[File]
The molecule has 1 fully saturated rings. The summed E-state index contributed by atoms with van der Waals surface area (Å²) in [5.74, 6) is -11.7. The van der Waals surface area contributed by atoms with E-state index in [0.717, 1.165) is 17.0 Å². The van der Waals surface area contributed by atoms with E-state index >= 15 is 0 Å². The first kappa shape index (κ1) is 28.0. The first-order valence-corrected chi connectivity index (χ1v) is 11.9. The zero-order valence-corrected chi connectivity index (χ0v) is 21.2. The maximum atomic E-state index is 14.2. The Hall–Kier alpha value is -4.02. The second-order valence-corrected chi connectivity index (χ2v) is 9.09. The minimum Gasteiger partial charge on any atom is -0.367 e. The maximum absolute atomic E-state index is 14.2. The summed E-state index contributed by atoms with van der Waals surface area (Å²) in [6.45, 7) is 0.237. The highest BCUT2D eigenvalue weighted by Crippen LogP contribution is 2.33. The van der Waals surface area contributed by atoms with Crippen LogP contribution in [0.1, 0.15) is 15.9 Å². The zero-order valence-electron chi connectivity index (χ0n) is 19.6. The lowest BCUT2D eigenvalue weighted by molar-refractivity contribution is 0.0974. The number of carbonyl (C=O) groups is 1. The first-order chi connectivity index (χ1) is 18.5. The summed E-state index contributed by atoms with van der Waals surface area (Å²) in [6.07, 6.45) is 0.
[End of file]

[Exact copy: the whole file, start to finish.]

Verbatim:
The molecule has 1 fully saturated rings. The summed E-state index contributed by atoms with van der Waals surface area (Å²) in [5.74, 6) is -11.7. The van der Waals surface area contributed by atoms with E-state index in [0.717, 1.165) is 17.0 Å². The van der Waals surface area contributed by atoms with E-state index >= 15 is 0 Å². The first kappa shape index (κ1) is 28.0. The first-order valence-corrected chi connectivity index (χ1v) is 11.9. The zero-order valence-corrected chi connectivity index (χ0v) is 21.2. The maximum atomic E-state index is 14.2. The Hall–Kier alpha value is -4.02. The second-order valence-corrected chi connectivity index (χ2v) is 9.09. The minimum Gasteiger partial charge on any atom is -0.367 e. The maximum absolute atomic E-state index is 14.2. The summed E-state index contributed by atoms with van der Waals surface area (Å²) in [6.45, 7) is 0.237. The highest BCUT2D eigenvalue weighted by Crippen LogP contribution is 2.33. The van der Waals surface area contributed by atoms with Crippen LogP contribution in [0.1, 0.15) is 15.9 Å². The zero-order valence-electron chi connectivity index (χ0n) is 19.6. The lowest BCUT2D eigenvalue weighted by molar-refractivity contribution is 0.0974. The number of carbonyl (C=O) groups is 1. The first-order chi connectivity index (χ1) is 18.5. The summed E-state index contributed by atoms with van der Waals surface area (Å²) in [6.07, 6.45) is 0.